Terrain shapes and bedrock
A centrally located region of Iraq is the lowlands around the Euphrates and Tigris rivers. It is a lowering field with a fill area in the far south and separates a plateau-like desert area in the west from a narrow highland in the northeast. The land between the rivers, Mesopotamia, is widest in the north, narrows down to Baghdad and then broadens again to the south. This part is rich in lakes and marshland. At the bottom, the rivers below 160 km have a common race, Shatt al-Arab, which flows into the Persian Gulf. In the upper course the rivers flow through a high plain and are cut down into deep valleys. Tigris, who hails from the mountainous region of Turkey, has a violent race with falls down to Mosul. Downstream, the river receives several tributaries from the east. Big Zab, Little Zab and Diyala. In the vicinity of Baghdad, the rivers have a distinct meander course to lower down and become flatter with large levies.
The western desert area occupies about two-fifths of Iraq. It lowers from the border with Syria and Jordan, where the Syrian desert is spreading, down to Saudi Arabia and the Persian Gulf. In the hillside down towards the Euphrates, the bedrock goes into the day and gives rise to the stone desert (hammada). Part of the border with Kuwait is a rift. Further north is Wadiyah, an area with a network of wadis.
The north-eastern region is a highland that rises in large steps from Tigris towards Iran’s mountain ranges. The first is Jabal Hamrin and after it there are ridges with an average height of around 2 500 m above sea level. in Iraqi Kurdistan. At the Iranian border lies Iraq’s highest point, Rawanduz, 3,658 meters above sea level.
Soil moons in Iraq are heavy, fertile alluvial soils that become hard during the dry season and light light soils. Due to the evaporation, salts in the soil migrate to the surface (salinization) and constitute a difficult obstacle to cultivation.
According to COUNTRYAAH, Iraq belongs to the desert climate belt in southwestern Asia. Summer (May – October) is generally hot and dry, while winter (December – March) is mild in the south and cold in the north. In central Iraq (Baghdad region), July has an average temperature of 35 ° C and January 10 ° C, as well as a rainfall of 150 mm per year. In January, the temperature can drop below freezing, even in southern Iraq. In the north-eastern region, 1,000 mm per year falls during the winter in the form of snow.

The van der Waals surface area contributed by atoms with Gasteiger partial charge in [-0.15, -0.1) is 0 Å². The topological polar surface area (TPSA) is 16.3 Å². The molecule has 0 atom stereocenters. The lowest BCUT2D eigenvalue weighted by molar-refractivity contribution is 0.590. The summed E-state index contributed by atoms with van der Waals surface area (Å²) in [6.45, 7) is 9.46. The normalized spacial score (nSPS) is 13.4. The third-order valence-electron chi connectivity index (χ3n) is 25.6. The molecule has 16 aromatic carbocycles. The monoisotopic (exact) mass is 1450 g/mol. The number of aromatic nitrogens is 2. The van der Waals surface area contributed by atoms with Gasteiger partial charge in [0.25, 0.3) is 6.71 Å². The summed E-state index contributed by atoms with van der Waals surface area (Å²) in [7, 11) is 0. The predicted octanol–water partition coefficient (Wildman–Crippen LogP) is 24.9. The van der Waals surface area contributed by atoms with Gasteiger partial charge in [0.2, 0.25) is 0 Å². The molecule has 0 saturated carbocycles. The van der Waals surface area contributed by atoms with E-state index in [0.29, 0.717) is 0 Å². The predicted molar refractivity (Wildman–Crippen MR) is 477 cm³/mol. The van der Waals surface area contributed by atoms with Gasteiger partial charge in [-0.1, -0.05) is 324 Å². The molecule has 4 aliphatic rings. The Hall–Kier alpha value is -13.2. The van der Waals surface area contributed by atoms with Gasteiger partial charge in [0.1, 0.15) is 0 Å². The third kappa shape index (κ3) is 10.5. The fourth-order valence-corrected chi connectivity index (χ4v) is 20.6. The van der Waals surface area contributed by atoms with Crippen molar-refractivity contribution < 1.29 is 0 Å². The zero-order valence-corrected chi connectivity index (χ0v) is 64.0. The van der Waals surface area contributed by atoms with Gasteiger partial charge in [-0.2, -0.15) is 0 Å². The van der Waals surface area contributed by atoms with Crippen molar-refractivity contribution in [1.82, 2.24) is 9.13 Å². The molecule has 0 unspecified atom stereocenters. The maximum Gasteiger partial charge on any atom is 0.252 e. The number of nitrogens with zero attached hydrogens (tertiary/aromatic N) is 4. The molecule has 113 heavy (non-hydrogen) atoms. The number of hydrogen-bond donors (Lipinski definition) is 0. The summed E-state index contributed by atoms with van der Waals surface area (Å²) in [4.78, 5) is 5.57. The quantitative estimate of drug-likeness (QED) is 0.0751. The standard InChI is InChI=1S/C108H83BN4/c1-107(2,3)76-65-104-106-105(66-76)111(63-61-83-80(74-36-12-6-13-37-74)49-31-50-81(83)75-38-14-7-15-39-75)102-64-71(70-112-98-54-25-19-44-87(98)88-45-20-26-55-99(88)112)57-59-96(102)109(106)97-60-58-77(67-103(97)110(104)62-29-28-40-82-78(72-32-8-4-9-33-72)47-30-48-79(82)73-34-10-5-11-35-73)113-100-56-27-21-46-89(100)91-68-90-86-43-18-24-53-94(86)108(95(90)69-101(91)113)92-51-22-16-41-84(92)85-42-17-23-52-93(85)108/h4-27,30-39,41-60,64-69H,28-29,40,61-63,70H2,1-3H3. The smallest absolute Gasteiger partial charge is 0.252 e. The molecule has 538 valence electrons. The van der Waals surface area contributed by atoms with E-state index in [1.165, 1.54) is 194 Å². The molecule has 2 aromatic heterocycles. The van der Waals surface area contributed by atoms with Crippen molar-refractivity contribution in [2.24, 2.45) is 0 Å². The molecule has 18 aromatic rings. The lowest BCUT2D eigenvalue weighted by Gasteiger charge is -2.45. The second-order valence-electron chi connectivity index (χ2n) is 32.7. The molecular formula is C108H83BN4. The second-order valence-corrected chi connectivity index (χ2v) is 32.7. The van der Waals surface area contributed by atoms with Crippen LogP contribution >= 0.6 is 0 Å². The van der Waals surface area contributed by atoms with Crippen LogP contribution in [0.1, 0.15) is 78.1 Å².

Desert and peninsula occupy most of Iraq. There is a sparse and poor vegetation of shrubs, such as the amaranth plant saxaul (Haloylonxylon peʹrsicum), low wooded perennials and a lot of annuals after the winter rains. Where access to drinking water has made it possible to keep grazing animals for longer periods, vegetation has been greatly depleted. In overgrown areas, perennials can be almost completely missing and replaced by the annual grass Stiʹpa capeʹnsis.
The northeastern part of Iraq has higher annual rainfall, 300 mm or more, and is covered by steppe or mountainous forest of several oak species, including Queʹrcus infectoʹria, and of the sumac plant Pistaʹcia atlaʹntica, with a rich undergrowth. Where the trees have disappeared, the poisonous and smelly pea plant often stinks (Anaʹgyris foetida [fe: ʹ-]), which is a shrub. Forests have in the past certainly had much greater distribution in the now treeless steppe areas.
The upper forest boundary is low, below 2,000 m above sea level. The higher mountain slopes are covered by heavily grazed irano-Turanic vegetation, rich in spiny cushion plants, including many wood species.
The lowlands around Euphrates and Tigris, that is, Mesopotamia, are intensively cultivated and largely irrigated. There are only small remnants of natural vegetation such as ash, poplar and tamarisk forest along the river banks. At Shatt al-Arab and Lower Euphrates there are large swamp areas with belts of leaf reed and rolling pin.
Among larger mammals in the desert and semi-desert areas are gold shawls, streaky hyena, caracal, dorkas gas, demand gas (Gazeʹlla subgutturoʹsa) and mungo. Lions existed before but disappeared around 1910. Arabian oryx disappeared in the early 1900s, and the half-asses are very rare. In the lush areas around the Euphrates and Tigris are among others. jungle cat (Feʹlis chaus [-a u s]) and in the mountains in the north, the mufflon sheep and now very rare brown bear, wolf, lo and possibly even leopard.
In desert and mountain areas are sandgrouse, whistling hen, Desert Lark (Ammo’manes dese’rti), desert runners and the cultivated areas in the south black francolin, white-eared bulbul (Pycnono’tus leuco’genys) and Iraq screams thrush (Turdoi’des altiro’stris) and common babbler (T. cauda’tus).
Molluscs include Moorish land tortoise, Caspian brook tortoise, many species of lizards (including agams), snakes and several species of viper.
In the rivers Euphrates and Tigris there is a large number of freshwater fish, especially carp fish. Gangeshaj has been observed in Tigris up to Baghdad.
Iraq has no legislation on nature conservation and no formal nature protection areas, nor has it signed the most important international nature protection conventions. There are a number of so-called national parks intended for recreation, but they have no statutes for protection of nature.